Retail executives should prioritize technology investments to support unified retail commerce in today’s unpredictable business environment. Now more than ever, I’ve found that retailers want to systematically analyze store conditions and improve the execution of activities like inventory management and out-of-stock replenishment, price changes and picking of online orders.
As managing director of the Americas at a company that offers automated shelf-monitoring solutions, I expect the adoption of real-time store Internet of Things (IoT) systems that “digitize the shelf” by employing autonomous robots and shelf cameras to detect products to peak. But to build a business case with attractive ROI, retail decision-makers will need to understand the impact of these in-store automation solutions on operational practices; measure the potential gains on store sales, staff productivity and customer experience; and ensure they choose the right solution for their store’s needs.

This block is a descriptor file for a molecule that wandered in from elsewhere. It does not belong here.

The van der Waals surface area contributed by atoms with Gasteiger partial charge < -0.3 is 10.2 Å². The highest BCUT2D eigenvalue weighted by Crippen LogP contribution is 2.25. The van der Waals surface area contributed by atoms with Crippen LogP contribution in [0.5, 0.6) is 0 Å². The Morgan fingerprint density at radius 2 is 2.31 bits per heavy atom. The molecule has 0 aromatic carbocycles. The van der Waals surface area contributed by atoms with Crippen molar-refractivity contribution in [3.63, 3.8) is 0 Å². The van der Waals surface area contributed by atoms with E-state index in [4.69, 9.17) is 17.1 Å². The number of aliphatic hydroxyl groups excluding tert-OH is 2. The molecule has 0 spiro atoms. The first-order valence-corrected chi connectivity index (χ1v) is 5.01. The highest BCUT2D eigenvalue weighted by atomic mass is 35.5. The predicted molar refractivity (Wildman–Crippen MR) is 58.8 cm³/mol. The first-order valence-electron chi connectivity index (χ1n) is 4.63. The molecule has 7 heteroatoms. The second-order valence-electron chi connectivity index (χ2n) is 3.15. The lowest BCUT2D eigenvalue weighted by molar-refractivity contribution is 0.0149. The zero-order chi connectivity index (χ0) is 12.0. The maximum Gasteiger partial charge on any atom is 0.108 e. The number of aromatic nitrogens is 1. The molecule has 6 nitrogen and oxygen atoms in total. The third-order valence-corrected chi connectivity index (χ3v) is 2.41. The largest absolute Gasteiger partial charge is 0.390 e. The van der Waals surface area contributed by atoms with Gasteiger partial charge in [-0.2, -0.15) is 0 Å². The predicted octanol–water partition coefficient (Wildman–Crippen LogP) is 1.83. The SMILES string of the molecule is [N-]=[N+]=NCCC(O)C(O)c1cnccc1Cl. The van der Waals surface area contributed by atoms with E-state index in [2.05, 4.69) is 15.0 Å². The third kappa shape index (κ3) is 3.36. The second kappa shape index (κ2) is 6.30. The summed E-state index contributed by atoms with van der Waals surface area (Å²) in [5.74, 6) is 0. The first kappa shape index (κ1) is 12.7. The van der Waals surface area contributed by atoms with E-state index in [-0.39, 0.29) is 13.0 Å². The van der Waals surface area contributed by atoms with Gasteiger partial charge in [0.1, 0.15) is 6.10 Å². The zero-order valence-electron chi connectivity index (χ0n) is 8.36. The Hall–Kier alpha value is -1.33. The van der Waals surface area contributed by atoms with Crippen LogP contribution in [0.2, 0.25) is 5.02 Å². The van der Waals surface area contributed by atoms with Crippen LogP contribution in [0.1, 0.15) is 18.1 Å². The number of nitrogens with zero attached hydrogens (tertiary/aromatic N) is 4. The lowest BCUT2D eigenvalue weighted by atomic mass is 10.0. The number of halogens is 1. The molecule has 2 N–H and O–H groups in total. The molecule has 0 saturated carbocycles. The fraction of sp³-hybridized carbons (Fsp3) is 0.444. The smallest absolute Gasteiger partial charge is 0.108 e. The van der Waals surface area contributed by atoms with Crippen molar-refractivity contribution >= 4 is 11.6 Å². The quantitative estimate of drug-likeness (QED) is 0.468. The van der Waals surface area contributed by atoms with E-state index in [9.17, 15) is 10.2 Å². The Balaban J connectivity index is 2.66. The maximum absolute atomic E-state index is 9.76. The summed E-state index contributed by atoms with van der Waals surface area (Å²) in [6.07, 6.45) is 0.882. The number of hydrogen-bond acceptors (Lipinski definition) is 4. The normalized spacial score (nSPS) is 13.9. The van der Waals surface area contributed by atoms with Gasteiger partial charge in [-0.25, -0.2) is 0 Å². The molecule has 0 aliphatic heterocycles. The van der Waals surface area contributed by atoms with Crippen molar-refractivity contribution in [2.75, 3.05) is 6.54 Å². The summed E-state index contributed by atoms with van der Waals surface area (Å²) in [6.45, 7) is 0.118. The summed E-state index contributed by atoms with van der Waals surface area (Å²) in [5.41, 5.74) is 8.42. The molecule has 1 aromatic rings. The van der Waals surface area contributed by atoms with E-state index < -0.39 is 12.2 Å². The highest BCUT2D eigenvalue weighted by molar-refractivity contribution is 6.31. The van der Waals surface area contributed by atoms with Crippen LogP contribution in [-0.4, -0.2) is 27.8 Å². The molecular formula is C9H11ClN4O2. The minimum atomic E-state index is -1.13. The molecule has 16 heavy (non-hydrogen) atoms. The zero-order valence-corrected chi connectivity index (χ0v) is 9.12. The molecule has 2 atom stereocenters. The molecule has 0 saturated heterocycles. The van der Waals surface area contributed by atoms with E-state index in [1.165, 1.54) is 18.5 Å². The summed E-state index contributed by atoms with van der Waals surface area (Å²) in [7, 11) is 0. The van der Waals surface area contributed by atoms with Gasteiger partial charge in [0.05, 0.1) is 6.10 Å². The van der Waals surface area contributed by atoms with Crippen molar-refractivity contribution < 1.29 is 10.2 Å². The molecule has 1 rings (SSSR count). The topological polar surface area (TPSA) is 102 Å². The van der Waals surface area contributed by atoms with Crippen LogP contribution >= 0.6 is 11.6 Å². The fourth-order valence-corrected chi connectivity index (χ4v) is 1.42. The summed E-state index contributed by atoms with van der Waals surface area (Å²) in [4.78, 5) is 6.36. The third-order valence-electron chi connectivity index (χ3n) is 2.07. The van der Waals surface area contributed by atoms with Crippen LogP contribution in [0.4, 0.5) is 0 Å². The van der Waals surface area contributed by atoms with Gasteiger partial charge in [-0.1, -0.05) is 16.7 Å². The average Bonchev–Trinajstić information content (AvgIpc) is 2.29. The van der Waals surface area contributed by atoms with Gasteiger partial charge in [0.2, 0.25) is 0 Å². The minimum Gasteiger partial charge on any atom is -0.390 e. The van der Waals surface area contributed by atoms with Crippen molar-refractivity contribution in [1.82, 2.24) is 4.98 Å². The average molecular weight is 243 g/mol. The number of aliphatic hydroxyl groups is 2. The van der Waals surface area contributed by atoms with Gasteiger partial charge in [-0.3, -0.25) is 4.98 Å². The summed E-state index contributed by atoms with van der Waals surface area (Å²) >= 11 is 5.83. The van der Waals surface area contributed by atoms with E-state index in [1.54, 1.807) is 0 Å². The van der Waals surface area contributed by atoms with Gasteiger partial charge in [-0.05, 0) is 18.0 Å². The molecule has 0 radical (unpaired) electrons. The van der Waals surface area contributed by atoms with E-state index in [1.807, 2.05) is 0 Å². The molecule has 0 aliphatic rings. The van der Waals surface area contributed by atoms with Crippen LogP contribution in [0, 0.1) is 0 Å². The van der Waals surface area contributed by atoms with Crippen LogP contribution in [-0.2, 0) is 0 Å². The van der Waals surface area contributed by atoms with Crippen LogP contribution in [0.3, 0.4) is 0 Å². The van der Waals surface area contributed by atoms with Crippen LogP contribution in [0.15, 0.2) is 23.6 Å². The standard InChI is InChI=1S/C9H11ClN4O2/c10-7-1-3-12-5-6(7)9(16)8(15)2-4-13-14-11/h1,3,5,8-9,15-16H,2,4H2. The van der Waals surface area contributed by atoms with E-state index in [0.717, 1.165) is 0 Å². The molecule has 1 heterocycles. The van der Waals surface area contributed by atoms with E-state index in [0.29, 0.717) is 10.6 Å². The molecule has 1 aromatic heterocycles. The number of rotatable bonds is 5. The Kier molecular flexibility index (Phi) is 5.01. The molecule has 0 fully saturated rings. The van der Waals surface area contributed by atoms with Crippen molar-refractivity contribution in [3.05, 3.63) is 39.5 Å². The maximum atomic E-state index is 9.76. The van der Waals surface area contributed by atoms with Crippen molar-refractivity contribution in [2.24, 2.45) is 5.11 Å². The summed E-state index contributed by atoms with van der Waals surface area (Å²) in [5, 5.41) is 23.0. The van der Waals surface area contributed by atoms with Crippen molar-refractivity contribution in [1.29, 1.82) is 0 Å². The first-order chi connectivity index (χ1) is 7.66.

The W.A.T.C.H. approach
Covid-19 has exacerbated the inventory distortion in stores worldwide, and IHL Group (via Retail Dive) estimates that retailers are missing out on $1 trillion in sales due to out-of-stocks. With store conditions changing dramatically, the task of scanning inventory gaps and checking price mismatches for every product can simply be arduous. Modern store monitoring systems running on computer vision can detect all such shelf gaps and empower associates and managers to take immediate corrective actions.